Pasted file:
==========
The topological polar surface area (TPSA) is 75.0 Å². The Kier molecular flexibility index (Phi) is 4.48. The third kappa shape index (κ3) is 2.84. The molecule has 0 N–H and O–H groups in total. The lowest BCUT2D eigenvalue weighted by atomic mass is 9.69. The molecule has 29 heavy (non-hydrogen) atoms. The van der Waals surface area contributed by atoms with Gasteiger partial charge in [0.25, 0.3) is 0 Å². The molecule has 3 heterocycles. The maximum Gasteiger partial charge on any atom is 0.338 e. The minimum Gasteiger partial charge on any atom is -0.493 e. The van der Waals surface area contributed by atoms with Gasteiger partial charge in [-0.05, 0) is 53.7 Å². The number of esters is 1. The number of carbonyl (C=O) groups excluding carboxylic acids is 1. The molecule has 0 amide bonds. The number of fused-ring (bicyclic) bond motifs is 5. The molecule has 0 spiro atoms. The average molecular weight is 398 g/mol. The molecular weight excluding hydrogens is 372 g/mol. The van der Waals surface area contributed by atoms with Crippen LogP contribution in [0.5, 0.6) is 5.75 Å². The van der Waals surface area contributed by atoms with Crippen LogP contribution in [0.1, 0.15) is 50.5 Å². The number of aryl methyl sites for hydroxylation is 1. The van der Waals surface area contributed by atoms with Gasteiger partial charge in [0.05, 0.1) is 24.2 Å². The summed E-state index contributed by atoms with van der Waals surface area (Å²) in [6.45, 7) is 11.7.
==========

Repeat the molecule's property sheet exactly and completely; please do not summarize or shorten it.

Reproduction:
The topological polar surface area (TPSA) is 75.0 Å². The Kier molecular flexibility index (Phi) is 4.48. The third kappa shape index (κ3) is 2.84. The molecule has 0 N–H and O–H groups in total. The lowest BCUT2D eigenvalue weighted by atomic mass is 9.69. The molecule has 29 heavy (non-hydrogen) atoms. The van der Waals surface area contributed by atoms with Gasteiger partial charge in [0.25, 0.3) is 0 Å². The molecule has 3 heterocycles. The maximum Gasteiger partial charge on any atom is 0.338 e. The minimum Gasteiger partial charge on any atom is -0.493 e. The van der Waals surface area contributed by atoms with Gasteiger partial charge in [-0.05, 0) is 53.7 Å². The number of esters is 1. The number of carbonyl (C=O) groups excluding carboxylic acids is 1. The molecule has 0 amide bonds. The number of fused-ring (bicyclic) bond motifs is 5. The molecule has 0 spiro atoms. The average molecular weight is 398 g/mol. The molecular weight excluding hydrogens is 372 g/mol. The van der Waals surface area contributed by atoms with Crippen LogP contribution in [0.5, 0.6) is 5.75 Å². The van der Waals surface area contributed by atoms with Crippen LogP contribution in [0.1, 0.15) is 50.5 Å². The number of aryl methyl sites for hydroxylation is 1. The van der Waals surface area contributed by atoms with Gasteiger partial charge in [0.05, 0.1) is 24.2 Å². The summed E-state index contributed by atoms with van der Waals surface area (Å²) in [6.45, 7) is 11.7.